Thu, Apr. 21, 2022, 4:30pm
Host: Will Jacobs
Randomness, Complexity, and Information with Applications to Single-Molecule Science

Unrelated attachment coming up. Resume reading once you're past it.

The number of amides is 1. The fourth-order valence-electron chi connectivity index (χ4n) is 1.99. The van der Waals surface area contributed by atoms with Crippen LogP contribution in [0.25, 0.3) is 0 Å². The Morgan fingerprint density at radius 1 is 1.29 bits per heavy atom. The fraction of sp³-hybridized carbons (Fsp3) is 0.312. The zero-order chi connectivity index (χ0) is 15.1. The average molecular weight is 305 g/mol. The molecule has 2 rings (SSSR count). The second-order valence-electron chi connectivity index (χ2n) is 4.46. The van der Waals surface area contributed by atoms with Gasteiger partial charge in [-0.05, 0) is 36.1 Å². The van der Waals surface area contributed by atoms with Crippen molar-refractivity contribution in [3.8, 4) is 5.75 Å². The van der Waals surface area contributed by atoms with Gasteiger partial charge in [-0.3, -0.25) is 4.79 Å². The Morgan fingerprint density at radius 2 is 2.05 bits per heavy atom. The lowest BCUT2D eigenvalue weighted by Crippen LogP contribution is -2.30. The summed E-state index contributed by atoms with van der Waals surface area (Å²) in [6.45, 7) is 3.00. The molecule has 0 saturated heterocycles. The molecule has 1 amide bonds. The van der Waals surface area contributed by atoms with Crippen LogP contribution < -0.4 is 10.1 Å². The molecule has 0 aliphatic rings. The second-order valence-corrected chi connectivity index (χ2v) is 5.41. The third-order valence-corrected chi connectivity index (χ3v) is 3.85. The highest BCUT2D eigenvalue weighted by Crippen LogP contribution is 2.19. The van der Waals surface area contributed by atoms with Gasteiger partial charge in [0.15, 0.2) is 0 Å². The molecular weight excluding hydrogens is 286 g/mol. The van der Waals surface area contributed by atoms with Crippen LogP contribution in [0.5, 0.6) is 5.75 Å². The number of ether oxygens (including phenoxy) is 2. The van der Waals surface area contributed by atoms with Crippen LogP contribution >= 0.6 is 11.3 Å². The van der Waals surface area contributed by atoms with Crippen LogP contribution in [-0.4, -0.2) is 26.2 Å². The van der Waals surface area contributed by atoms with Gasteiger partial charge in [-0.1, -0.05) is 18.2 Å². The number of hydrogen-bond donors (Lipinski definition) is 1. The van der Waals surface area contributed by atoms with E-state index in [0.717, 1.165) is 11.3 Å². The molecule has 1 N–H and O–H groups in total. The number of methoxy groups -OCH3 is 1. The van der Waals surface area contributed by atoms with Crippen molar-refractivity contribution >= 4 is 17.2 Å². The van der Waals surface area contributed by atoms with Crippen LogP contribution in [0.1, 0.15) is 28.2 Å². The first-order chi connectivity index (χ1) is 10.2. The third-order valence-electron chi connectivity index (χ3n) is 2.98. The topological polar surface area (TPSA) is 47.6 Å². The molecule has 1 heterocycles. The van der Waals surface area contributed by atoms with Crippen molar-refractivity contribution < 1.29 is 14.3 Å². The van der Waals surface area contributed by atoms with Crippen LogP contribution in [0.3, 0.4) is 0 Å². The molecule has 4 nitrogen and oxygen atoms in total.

The mathematical analogy between information and thermodynamical entropy has recently led to promising developments in chemistry and physics, and information theory tools are increasingly important in chemical and biological data analysis. In this talk I will describe a few of our ideas at the intersection of physical chemistry, information theory, and computer science, with the focus on single-molecule data analysis. Single-molecule experimental studies have opened a new window into the elementary biochemical steps, function of molecular machines, and cellular phenomena. The information contained in single-molecule trajectories is however often underutilized in that oversimplified models such as one-dimensional diffusion or one-dimensional random walk are used to interpret experimental data. I will show that much finer details of single-molecule dynamics, such as conformational memory and static disorder, can be deduced from an analysis that is similar to Shannon’s analysis of the printed English; in particular, this method relates conformational memory to the information-theoretical compressibility of single-molecule signals.